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Medical Negligence Vs. Medical Malpractice: What’s the Difference?

Injury Lawyer Team > Legal Advice  > Medical Negligence Vs. Medical Malpractice: What’s the Difference?

Medical Negligence Vs. Medical Malpractice: What’s the Difference?

What is the Difference Between Medical Negligence and Medical Malpractice?

Understanding malpractice vs. negligence is crucial for patients and healthcare professionals. Although often used interchangeably, these two terms have distinct legal meanings and implications. 

This blog will provide comprehensive definitions, examples, key differences, and similarities between the two concepts. 

Furthermore, learn how victims can file medical malpractice lawsuits against the responsible hospital or healthcare provider and what compensation they can recover with the help of a personal injury lawyer

What is Medical Negligence?

Medical negligence happens when a healthcare provider does not meet the standard of care that a reasonably skilled healthcare professional would offer in similar situations. It is an unintentional act or omission that causes harm to a patient. The primary focus is on the breach of duty rather than the intent behind it. 

Contact us today for a free consultation with our expert personal injury lawyers. We’ll fight for your rights and help you get the compensation you deserve.

Examples of Medical Negligence

  • Misdiagnosing or failing to diagnose a medical condition, such as a doctor mistaking symptoms of a stroke for a migraine.
  • Prescribing the wrong medication or incorrect dosage, for example, prescribing a medication allergic to the patient.
  • Failing to inform a patient about risks involved in a procedure.
  • Performing surgery on the wrong body part or leaving surgical instruments inside a patient’s body.

What is Medical Malpractice?

Medical malpractice refers to a situation where a healthcare provider’s negligent action or omission causes injury to a patient. Unlike medical negligence, malpractice involves a higher degree of fault, often characterized by a willful or reckless disregard for the standard of care. Malpractice implies healthcare professional misconduct or unreasonable lack of skill.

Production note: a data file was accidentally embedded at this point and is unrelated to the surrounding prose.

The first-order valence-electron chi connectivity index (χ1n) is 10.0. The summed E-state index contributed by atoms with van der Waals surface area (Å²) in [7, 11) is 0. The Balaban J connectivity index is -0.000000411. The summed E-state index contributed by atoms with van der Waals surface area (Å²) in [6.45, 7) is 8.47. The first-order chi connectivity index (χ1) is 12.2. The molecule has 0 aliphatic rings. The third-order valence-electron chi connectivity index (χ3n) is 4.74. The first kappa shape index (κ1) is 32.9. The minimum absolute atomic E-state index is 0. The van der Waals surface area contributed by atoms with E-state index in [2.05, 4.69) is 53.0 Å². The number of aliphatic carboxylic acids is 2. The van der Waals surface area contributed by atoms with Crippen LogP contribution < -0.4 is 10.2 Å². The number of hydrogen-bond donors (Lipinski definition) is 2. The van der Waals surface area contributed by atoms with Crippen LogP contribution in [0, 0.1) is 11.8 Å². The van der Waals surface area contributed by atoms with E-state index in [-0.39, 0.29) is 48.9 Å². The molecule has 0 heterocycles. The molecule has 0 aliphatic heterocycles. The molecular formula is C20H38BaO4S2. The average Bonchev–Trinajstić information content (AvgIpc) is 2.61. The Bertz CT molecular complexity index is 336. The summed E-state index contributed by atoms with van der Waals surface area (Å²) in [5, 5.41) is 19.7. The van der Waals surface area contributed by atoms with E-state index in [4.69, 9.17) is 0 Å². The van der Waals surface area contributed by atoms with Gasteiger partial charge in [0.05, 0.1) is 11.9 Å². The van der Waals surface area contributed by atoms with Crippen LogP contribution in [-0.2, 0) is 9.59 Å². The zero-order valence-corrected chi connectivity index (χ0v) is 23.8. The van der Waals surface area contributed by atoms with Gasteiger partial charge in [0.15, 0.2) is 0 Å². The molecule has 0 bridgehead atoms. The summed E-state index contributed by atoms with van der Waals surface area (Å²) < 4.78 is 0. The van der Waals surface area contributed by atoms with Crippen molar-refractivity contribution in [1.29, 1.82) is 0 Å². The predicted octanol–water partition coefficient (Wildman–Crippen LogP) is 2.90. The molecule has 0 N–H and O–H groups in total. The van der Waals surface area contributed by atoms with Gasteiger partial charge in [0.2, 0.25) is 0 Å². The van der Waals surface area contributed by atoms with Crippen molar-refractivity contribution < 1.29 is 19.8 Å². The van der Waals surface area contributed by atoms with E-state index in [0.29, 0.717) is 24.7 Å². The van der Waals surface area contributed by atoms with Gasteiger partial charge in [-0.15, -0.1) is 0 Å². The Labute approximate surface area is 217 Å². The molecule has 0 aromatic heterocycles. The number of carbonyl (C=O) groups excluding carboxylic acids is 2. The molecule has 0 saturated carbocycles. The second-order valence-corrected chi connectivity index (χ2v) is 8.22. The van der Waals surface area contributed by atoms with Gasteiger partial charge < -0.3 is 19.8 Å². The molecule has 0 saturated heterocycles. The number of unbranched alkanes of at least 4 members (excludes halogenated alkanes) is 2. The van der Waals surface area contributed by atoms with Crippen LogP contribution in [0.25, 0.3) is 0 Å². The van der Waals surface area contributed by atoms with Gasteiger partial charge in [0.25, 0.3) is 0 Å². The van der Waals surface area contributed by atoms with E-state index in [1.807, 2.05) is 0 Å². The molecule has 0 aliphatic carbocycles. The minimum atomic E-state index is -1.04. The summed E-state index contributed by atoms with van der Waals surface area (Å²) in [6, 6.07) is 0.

Surgical errors, birth injuries, and medications to the wrong patient are all considered medical malpractice. In the United States, medical malpractice ranks as the third leading cause of death, resulting in 251,000 deaths each year. 

Examples of Medical Malpractice

  • Improper use of forceps during delivery, leading to birth injury to the newborn or mother.
  • A doctor intentionally ignoring lab results that indicate a cancer marker, leading to the progression of the disease.
  • A physician prescribes medication not for legitimate medical reasons but for personal gain or to sell the prescriptions illegally.
  • Performing unnecessary surgery, often for financial gain. 
  • Altering a patient’s medical records to cover up a mistake. 

According to a study, almost one-third (32%) of medical malpractice claims stem from misdiagnosis or delayed diagnosis.

Negligence Vs. Malpractice: Key Differences

Medical negligence occurs when there is a failure to exercise reasonable care, resulting in harm or injury, while medical malpractice refers to specific situations involving healthcare providers, where the standard of care is not met, leading to patient harm. Apart from this major difference between medical malpractice and medical negligence, there are other key differences: 

Range of Application 

Negligence can occur in any situation where a duty of care is breached. In contrast, malpractice is limited to professional services, especially in medical and legal fields.

Duty of Care

In medical negligence cases, the duty of care applies to various types of interactions. In healthcare malpractice cases, the duty of care is based on professional standards and relationships, such as those between a doctor and a patient.

Standard of Care

The standard of care for medical negligence involves general expectations of what a reasonable person would do. Malpractice cases involve specific healthcare standards and guidelines.

Expert Testimony

Negligence cases may not always require expert testimony to establish a breach of duty. However, medical malpractice cases typically require expert testimony to define and prove the breach of healthcare professional standards.

Legal Consequences

The consequences of negligence can lead to personal injury claims and compensation for damages. Malpractice, on the other hand, can result in professional disciplinary actions, loss of license, and heavy compensation for damages.